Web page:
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What if? A series of challenging pamphlets

What is ‘What if…?’

The Howard League for Penal Reform and the Mannheim Centre at the London School of Economics are working in partnership to establish a pamphlet series that challenges conventional thinking on penal issues. We are working with established and well thought of thinkers, academics and practitioners to develop innovative, and perhaps controversial, ideas that can work as a stimulus to new policy initiatives and ultimately achieve change.

How it works

We are keen to test, challenge and improve the initial ideas to be promulgated in the pamphlet. To achieve this, the author subjects their ideas to ‘peer review’ at an invitee seminar, with the ideas initially subject to scrutiny from one or two discussants and then from the invited audience.

Following the seminar the author is invited to prepare the paper for publication.

Publications

Previous events

What if we abolished the dock? Rethinking court design and court ritual

The event was held on Tuesday 14 November 2017, 6.30–8.30pm at the London School of Economics

This debate brought together academics and legal professionals to debate the fairness of placing the accused in an enclosed dock during a criminal trial.

The Howard League for Penal Reform has long been concerned with the placement of the accused at a criminal trial, launching an early campaign in the 1970s to abolish the use of dock to confine the accused during a trial. Since that period, docks have become ever more commonplace and fortified, with defendants routinely enclosed in glass during a criminal hearing or trial. This seminar provided a forum to challenge this practice.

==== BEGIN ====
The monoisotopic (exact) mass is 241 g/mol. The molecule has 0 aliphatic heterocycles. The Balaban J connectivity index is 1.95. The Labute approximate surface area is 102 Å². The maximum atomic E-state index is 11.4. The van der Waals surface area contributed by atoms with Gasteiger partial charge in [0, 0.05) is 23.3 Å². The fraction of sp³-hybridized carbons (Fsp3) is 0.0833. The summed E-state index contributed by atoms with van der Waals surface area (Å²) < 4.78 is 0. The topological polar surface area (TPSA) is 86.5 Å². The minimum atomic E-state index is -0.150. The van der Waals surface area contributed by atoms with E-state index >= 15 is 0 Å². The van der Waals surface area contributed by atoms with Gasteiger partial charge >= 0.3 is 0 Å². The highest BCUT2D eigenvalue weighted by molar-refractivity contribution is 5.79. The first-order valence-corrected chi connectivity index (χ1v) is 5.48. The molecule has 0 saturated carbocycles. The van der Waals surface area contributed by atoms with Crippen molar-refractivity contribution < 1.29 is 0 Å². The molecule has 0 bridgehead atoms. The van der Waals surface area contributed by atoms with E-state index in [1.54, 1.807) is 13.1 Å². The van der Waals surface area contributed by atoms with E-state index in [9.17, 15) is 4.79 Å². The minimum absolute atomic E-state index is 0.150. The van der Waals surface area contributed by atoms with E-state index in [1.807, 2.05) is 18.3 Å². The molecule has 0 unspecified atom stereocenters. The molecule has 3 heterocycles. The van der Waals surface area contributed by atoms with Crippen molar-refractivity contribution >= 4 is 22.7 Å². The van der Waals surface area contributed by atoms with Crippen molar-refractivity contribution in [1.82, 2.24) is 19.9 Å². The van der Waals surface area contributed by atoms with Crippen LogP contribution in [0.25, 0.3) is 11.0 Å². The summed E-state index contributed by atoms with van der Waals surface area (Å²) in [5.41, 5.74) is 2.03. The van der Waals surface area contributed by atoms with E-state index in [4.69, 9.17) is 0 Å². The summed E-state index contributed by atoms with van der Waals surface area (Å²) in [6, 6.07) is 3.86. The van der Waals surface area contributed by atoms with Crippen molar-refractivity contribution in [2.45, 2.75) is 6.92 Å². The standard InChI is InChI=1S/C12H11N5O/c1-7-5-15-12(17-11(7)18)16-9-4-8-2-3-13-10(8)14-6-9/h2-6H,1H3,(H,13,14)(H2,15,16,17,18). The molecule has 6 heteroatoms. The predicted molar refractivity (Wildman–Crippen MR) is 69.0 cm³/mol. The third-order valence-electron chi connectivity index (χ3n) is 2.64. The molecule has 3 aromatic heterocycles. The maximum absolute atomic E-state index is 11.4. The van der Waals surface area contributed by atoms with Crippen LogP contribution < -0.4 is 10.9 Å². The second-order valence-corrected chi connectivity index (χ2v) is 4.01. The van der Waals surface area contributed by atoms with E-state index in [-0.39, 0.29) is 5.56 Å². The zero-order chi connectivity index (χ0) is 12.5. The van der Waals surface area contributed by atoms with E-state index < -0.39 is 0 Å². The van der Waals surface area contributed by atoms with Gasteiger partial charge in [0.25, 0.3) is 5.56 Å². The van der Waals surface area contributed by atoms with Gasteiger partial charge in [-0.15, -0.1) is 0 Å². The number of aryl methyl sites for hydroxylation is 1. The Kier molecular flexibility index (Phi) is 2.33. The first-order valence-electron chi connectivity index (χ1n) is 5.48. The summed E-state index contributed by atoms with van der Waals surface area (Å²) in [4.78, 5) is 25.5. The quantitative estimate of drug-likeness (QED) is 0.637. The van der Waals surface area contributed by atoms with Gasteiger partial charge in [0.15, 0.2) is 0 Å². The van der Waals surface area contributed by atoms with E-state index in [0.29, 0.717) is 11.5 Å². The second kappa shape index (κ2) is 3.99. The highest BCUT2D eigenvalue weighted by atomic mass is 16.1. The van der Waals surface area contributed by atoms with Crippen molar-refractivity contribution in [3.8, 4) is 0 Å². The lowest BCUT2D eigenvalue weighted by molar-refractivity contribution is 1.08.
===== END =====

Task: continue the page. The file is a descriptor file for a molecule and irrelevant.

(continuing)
Two speakers made the case for abolishing docks: Professor Linda Mulcahy (LSE) presented new research on the recent history and use of the dock, drawing on archival data from the Ministry of Justice to challenge the very basis of the widespread implementation of docks across England and Wales. Dr. Meredith Rossner (LSE) presented research from an experiment examining whether the use of docks undermines the presumption of innocence.

Discussants:

  • Professor Peter Ramsay, LSE (Chair)
  • Chris Henley, Vice Chair. Criminal Bar Association
  • Abigail Bright, Barrister, Doughty Street Chambers
  • Paula Backen, intermediary with vulnerable witnesses

You can download the podcast from the event here.

What if we rethought parole?

The event was held on Tuesday 22 June 2017 the London School of Economics

This event aimed to look at the workings of the parole system in England and Wales. More specifically what if it is for the State to prove to the Parole Board that a prisoner is not safe for release?  More people are serving indeterminate prison sentences in England and Wales than in the other 46 countries in the Council of Europe combined. Academics and criminal justice professionals challenged the current system for deciding if someone can safely be released from prison and suggest an alternative way of approaching risk and release from prison for those serving the longest sentences.

The panel:

  • Professor Nicola Padfield, Fitzwilliam College, Cambridge
  • Professor Nick Hardwick, Chair, Parole Board
  • Dr Laura Janes, Legal Director, Howard League for Penal Reform
  • Chair: Dr Meredith Rossner, LSE

You can download the podcast from the event here.

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